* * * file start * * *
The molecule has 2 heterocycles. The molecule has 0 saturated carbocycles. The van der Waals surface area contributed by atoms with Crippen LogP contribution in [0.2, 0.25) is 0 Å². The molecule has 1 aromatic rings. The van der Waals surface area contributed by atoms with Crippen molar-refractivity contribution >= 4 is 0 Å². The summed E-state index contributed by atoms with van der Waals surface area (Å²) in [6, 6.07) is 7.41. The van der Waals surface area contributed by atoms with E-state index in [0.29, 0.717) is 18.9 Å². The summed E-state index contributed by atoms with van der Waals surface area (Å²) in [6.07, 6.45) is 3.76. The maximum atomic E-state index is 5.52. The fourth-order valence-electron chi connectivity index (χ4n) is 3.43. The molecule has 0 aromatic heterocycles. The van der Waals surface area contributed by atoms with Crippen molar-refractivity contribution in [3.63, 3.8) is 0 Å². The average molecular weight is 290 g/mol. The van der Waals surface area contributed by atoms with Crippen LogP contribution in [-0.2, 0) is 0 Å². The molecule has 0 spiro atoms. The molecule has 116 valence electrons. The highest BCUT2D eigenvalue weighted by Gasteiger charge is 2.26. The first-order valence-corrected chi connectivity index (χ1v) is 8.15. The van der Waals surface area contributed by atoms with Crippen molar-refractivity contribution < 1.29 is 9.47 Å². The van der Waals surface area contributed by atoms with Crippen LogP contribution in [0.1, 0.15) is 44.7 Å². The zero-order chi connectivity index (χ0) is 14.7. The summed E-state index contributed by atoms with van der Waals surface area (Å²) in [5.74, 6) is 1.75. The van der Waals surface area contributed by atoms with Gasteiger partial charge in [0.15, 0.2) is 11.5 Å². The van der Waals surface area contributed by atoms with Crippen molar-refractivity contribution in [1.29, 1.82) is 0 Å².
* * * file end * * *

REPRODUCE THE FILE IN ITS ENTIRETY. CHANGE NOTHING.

The molecule has 2 heterocycles. The molecule has 0 saturated carbocycles. The van der Waals surface area contributed by atoms with Crippen LogP contribution in [0.2, 0.25) is 0 Å². The molecule has 1 aromatic rings. The van der Waals surface area contributed by atoms with Crippen molar-refractivity contribution >= 4 is 0 Å². The summed E-state index contributed by atoms with van der Waals surface area (Å²) in [6, 6.07) is 7.41. The van der Waals surface area contributed by atoms with E-state index in [0.29, 0.717) is 18.9 Å². The summed E-state index contributed by atoms with van der Waals surface area (Å²) in [6.07, 6.45) is 3.76. The maximum atomic E-state index is 5.52. The fourth-order valence-electron chi connectivity index (χ4n) is 3.43. The molecule has 0 aromatic heterocycles. The van der Waals surface area contributed by atoms with Crippen molar-refractivity contribution in [3.63, 3.8) is 0 Å². The average molecular weight is 290 g/mol. The van der Waals surface area contributed by atoms with Crippen LogP contribution in [-0.2, 0) is 0 Å². The molecule has 0 spiro atoms. The molecule has 116 valence electrons. The highest BCUT2D eigenvalue weighted by Gasteiger charge is 2.26. The first-order valence-corrected chi connectivity index (χ1v) is 8.15. The van der Waals surface area contributed by atoms with Crippen molar-refractivity contribution < 1.29 is 9.47 Å². The van der Waals surface area contributed by atoms with Crippen LogP contribution in [0.1, 0.15) is 44.7 Å². The zero-order chi connectivity index (χ0) is 14.7. The summed E-state index contributed by atoms with van der Waals surface area (Å²) in [5.74, 6) is 1.75. The van der Waals surface area contributed by atoms with Gasteiger partial charge in [0.15, 0.2) is 11.5 Å². The van der Waals surface area contributed by atoms with Crippen molar-refractivity contribution in [1.29, 1.82) is 0 Å².